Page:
This article is more than 1 year old
Boston E-Party looms, as EU set to tax online sales
Ministers poised for sign-off
The European Council of Economic and Finance ministers (ECOFIN) is set to agree the imposition of Value Added Tax on online sales today. ECOFIN agreed this in principle in December, but after today's sign-off it will have to go through the European Parliament, after which legislation will go into force.
ECOFIN has bigger fish to fry today than VAT - aside from lunch, the agenda concerns updates on the economic Stability and Growth Pact, the Euro transition and the budgetary framework for European enlargement. But it's made its mind up already anyway.
At the December meeting it invited EU member states "to work to develop and implement as soon as possible an appropriate electronic mechanism on a non-discriminatory basis for charging, declaring, collecting and allocating tax revenues in connection with e-commerce supplies with taxation in the place of consumption."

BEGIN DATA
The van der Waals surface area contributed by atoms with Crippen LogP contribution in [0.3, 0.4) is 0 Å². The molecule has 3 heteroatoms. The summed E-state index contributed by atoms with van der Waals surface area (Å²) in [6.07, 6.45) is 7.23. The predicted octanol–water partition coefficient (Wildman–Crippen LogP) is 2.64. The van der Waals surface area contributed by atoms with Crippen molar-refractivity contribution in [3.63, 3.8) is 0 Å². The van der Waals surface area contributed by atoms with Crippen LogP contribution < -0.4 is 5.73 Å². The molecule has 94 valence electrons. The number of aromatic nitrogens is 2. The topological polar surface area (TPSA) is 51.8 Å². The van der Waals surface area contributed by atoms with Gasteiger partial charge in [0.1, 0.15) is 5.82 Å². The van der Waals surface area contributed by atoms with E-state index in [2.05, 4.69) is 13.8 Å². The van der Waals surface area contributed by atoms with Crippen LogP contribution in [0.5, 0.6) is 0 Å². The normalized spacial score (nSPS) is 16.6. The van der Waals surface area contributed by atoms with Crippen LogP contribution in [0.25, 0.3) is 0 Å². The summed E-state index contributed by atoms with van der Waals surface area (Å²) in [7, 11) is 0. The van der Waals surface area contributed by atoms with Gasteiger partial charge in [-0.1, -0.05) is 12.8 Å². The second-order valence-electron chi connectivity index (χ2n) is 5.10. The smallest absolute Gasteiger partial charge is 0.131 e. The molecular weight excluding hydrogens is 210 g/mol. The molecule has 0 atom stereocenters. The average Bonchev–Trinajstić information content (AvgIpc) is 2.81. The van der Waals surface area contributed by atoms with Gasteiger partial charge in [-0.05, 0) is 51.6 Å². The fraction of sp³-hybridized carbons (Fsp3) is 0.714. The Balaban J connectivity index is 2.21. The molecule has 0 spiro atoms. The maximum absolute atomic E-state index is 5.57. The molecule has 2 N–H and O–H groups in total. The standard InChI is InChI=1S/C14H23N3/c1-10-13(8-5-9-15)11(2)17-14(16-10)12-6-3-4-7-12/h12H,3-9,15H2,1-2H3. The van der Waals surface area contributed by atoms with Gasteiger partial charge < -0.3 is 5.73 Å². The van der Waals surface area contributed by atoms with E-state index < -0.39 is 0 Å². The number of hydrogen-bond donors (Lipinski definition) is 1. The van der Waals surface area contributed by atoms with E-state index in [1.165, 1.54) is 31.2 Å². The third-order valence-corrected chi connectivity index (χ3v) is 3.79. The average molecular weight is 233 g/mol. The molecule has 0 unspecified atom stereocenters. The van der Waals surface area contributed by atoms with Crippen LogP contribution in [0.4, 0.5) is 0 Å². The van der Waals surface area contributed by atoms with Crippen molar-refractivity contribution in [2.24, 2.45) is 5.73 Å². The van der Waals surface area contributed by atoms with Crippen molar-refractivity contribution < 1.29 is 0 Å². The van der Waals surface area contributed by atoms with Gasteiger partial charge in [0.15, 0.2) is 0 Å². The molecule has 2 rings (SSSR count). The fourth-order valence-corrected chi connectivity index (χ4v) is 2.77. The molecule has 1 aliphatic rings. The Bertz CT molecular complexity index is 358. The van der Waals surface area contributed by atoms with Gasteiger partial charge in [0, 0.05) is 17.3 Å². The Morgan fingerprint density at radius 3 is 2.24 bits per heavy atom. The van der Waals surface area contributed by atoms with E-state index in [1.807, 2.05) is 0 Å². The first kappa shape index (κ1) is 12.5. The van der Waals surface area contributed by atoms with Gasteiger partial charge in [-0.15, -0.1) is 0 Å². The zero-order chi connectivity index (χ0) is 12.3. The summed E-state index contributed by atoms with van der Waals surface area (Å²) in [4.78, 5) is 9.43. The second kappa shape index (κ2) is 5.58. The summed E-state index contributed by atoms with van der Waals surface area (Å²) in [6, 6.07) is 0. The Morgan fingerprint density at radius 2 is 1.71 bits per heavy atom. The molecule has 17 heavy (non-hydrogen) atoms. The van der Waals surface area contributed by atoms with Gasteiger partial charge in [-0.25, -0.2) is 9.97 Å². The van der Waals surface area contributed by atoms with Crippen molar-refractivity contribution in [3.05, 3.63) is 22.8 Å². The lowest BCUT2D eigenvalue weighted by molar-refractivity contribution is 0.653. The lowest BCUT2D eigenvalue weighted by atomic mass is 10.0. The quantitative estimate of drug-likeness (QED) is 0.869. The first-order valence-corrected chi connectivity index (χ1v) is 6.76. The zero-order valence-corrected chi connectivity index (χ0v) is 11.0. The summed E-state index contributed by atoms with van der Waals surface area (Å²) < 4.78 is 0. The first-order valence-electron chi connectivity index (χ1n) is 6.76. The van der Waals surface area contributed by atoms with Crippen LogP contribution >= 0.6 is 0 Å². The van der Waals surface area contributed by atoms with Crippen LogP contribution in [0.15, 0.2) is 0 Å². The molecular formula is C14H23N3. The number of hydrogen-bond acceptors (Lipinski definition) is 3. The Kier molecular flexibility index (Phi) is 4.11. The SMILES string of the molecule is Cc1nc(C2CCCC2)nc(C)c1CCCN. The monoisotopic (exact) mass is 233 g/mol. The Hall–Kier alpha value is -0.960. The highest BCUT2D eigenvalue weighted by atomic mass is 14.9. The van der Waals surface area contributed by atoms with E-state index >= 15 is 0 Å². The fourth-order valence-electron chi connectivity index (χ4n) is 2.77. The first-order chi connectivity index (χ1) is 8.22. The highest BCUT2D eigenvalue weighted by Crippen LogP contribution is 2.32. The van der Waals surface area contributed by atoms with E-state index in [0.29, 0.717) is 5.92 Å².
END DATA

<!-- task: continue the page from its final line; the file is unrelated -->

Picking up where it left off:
Today it will agree a "temporary interim solution, time-limited to three years, to be extended, for practical reasons, by the [ECOFIN] Council acting unanimously on a proposal from the Commission, based upon the Swedish Presidency compromise incorporating a simplified revenue reallocation mechansim and a commitment to the introduction of an electronic solution as soon as possible and no later than three years after implementation of the Directive."
As you will no doubt detect, we appear to recognise that we are not currently in a position to cut loose the full-scale, all-singing, all-dancing, all-taxing electronic version, but that we are sufficiently hazy about software development to believe that, er, it'll be OK in about three years.
You will find a brief explanation of how Europe proposes to enrage US vendors and trade officials, possibly triggering an electronic Boston E-Party, here. ®